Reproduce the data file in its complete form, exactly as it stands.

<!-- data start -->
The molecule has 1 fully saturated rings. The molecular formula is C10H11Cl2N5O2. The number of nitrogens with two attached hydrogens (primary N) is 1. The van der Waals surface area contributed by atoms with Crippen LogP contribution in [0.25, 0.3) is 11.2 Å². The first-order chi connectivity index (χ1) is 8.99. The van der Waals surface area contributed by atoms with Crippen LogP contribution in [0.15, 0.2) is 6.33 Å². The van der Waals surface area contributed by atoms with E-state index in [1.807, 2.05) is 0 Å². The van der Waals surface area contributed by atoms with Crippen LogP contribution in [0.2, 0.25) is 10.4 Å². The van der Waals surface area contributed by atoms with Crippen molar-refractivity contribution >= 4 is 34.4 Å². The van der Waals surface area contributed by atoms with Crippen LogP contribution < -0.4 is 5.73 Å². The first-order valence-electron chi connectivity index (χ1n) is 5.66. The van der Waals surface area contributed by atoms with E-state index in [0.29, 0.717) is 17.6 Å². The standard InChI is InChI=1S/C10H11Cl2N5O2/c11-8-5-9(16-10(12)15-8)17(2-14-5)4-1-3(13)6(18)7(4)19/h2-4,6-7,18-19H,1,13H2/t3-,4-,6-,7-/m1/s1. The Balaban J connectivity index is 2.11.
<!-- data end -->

The molecule has 1 fully saturated rings. The molecular formula is C10H11Cl2N5O2. The number of nitrogens with two attached hydrogens (primary N) is 1. The van der Waals surface area contributed by atoms with Crippen LogP contribution in [0.25, 0.3) is 11.2 Å². The first-order chi connectivity index (χ1) is 8.99. The van der Waals surface area contributed by atoms with Crippen LogP contribution in [0.15, 0.2) is 6.33 Å². The van der Waals surface area contributed by atoms with E-state index in [1.807, 2.05) is 0 Å². The van der Waals surface area contributed by atoms with Crippen LogP contribution in [0.2, 0.25) is 10.4 Å². The van der Waals surface area contributed by atoms with Crippen molar-refractivity contribution >= 4 is 34.4 Å². The van der Waals surface area contributed by atoms with Crippen LogP contribution < -0.4 is 5.73 Å². The first-order valence-electron chi connectivity index (χ1n) is 5.66. The van der Waals surface area contributed by atoms with E-state index in [0.29, 0.717) is 17.6 Å². The standard InChI is InChI=1S/C10H11Cl2N5O2/c11-8-5-9(16-10(12)15-8)17(2-14-5)4-1-3(13)6(18)7(4)19/h2-4,6-7,18-19H,1,13H2/t3-,4-,6-,7-/m1/s1. The Balaban J connectivity index is 2.11.